I would like to commend APIA on preparing a comprehensive submission outlining the case for a fodder research and development scheme. The submission is both focussed and well researched.

However, as I have said, applying new levies is a serious matter and certain processes must be followed before legislation putting in place a levy can be introduced into Parliament.

Proposals to implement new levies must also be assessed against the Government's twelve levy principles.

And I should point out that one of those processes includes seeking the support of both the Treasurer and the Prime Minister

To some, this may seem time consuming, but sound process can often take time.

A research and development scheme will not only benefit your industry, it will also indirectly benefit the manufacturing sector which draws many of its raw materials from the fodder industry.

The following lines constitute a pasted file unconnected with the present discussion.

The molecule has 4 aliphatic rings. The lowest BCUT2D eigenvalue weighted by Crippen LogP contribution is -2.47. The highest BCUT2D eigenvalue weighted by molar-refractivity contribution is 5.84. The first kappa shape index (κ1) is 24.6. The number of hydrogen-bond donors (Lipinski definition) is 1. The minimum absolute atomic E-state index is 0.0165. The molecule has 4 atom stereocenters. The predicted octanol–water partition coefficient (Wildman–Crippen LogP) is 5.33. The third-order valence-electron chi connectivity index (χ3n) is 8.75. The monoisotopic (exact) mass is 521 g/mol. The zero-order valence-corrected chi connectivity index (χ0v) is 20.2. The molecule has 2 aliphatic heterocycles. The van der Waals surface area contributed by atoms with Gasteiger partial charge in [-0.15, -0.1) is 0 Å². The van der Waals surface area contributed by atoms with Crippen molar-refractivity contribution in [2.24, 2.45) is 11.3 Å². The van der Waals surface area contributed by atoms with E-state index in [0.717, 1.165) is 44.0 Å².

It will also provide flow on effects to the wider community through increased economic returns and improved products as well as better environmental and resource management outcomes.

I will be in touch with the industry after the evaluation of the submission is completed.

Conclusion As I said earlier, it's vital that our rural industries take the initiative and make their own plans for the future.

Indeed, it may be said that this Conference is part of that very process.

Conferences such as this are an important way of building on past achievements and for the Australian fodder industry to realise its full potential and to continue to make an important contribution to a vibrant and prosperous rural and regional Australia.

I wish all delegates a successful Conference and Annual General Meeting.